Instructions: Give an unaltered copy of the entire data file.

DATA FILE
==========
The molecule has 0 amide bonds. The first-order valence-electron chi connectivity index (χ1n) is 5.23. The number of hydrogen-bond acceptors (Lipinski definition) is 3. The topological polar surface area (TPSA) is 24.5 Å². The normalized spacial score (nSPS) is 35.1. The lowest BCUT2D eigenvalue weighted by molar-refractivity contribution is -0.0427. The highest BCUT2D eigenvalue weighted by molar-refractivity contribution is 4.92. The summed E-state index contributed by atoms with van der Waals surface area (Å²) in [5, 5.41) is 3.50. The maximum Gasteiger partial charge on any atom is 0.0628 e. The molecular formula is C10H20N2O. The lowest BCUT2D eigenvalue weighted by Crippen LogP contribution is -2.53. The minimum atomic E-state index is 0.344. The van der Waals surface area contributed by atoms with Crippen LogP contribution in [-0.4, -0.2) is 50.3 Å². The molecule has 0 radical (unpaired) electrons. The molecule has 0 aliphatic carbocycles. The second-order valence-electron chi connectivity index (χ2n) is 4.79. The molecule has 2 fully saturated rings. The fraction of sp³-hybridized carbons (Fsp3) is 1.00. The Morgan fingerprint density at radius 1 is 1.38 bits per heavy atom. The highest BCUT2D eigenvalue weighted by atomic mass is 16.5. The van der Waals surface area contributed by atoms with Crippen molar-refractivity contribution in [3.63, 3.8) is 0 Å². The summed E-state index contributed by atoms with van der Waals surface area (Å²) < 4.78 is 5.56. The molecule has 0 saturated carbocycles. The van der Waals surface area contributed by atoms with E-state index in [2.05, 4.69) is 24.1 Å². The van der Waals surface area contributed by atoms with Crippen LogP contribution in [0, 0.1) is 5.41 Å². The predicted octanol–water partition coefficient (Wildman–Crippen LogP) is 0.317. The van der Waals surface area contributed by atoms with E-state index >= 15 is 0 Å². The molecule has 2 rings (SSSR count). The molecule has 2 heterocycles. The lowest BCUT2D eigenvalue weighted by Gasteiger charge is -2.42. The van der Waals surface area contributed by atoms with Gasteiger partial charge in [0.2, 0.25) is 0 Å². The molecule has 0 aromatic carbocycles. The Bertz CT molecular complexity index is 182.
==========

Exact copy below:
The molecule has 0 amide bonds. The first-order valence-electron chi connectivity index (χ1n) is 5.23. The number of hydrogen-bond acceptors (Lipinski definition) is 3. The topological polar surface area (TPSA) is 24.5 Å². The normalized spacial score (nSPS) is 35.1. The lowest BCUT2D eigenvalue weighted by molar-refractivity contribution is -0.0427. The highest BCUT2D eigenvalue weighted by molar-refractivity contribution is 4.92. The summed E-state index contributed by atoms with van der Waals surface area (Å²) in [5, 5.41) is 3.50. The maximum Gasteiger partial charge on any atom is 0.0628 e. The molecular formula is C10H20N2O. The lowest BCUT2D eigenvalue weighted by Crippen LogP contribution is -2.53. The minimum atomic E-state index is 0.344. The van der Waals surface area contributed by atoms with Crippen LogP contribution in [-0.4, -0.2) is 50.3 Å². The molecule has 0 radical (unpaired) electrons. The molecule has 0 aliphatic carbocycles. The second-order valence-electron chi connectivity index (χ2n) is 4.79. The molecule has 2 fully saturated rings. The fraction of sp³-hybridized carbons (Fsp3) is 1.00. The Morgan fingerprint density at radius 1 is 1.38 bits per heavy atom. The highest BCUT2D eigenvalue weighted by atomic mass is 16.5. The van der Waals surface area contributed by atoms with Crippen molar-refractivity contribution in [3.63, 3.8) is 0 Å². The summed E-state index contributed by atoms with van der Waals surface area (Å²) < 4.78 is 5.56. The molecule has 0 saturated carbocycles. The van der Waals surface area contributed by atoms with E-state index in [2.05, 4.69) is 24.1 Å². The van der Waals surface area contributed by atoms with Crippen LogP contribution in [0, 0.1) is 5.41 Å². The predicted octanol–water partition coefficient (Wildman–Crippen LogP) is 0.317. The van der Waals surface area contributed by atoms with E-state index >= 15 is 0 Å². The molecule has 2 rings (SSSR count). The molecule has 2 heterocycles. The lowest BCUT2D eigenvalue weighted by Gasteiger charge is -2.42. The van der Waals surface area contributed by atoms with Gasteiger partial charge in [0.2, 0.25) is 0 Å². The molecule has 0 aromatic carbocycles. The Bertz CT molecular complexity index is 182.